From the Barbary Coast in the 1700s to the Persian Gulf on Tuesday, U.S. authorities have traveled the world over to bring pirates to justice.
Still, it’s been centuries since Americans went after a British pirate.
Now the U.S. is doing just that, trying to jail Richard O’Dwyer of South Yorkshire for copyright infringement. On Friday, a British court ruled that O’Dwyer could be extradited to the U.S. to face the charges, according to various reports.
O’Dwyer, 23, operated a website called TVShack.net that provided links to unlawfully obtained films and TV shows.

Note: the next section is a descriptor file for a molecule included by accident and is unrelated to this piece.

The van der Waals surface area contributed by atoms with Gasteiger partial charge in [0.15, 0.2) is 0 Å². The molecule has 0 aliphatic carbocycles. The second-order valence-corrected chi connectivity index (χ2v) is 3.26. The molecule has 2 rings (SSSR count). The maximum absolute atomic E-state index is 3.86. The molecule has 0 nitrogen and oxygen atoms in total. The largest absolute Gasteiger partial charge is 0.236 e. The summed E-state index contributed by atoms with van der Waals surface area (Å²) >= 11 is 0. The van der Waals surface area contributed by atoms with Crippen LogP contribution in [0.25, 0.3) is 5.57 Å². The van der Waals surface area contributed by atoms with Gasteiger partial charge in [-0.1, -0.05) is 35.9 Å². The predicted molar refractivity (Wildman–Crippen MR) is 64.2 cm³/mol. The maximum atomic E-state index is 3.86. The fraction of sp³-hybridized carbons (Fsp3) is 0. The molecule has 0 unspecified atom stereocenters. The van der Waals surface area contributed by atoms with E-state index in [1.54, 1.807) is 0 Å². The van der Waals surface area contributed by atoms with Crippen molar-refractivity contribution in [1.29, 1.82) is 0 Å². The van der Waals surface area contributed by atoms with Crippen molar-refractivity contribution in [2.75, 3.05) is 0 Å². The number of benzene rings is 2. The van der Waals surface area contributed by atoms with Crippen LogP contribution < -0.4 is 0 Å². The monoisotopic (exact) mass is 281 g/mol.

According to his lawyer, O’Dwyer did not store pirated material and only directed visitors to other sites — a practice no different than what Google regularly facilitates. The lawyer also said O’Dwyer was a “guinea pig” for U.S. copyright law.
American and British officials confiscated O’Dwyer’s computers in November 2010. The U.S. Customs and Border Protection agency brought the allegations, claiming that O’Dwyer took in more than $230,000 for advertising before officials acted. British officials have not pressed charges.
O’Dwyer’s lawyer said he plans to appeal the extradition decision.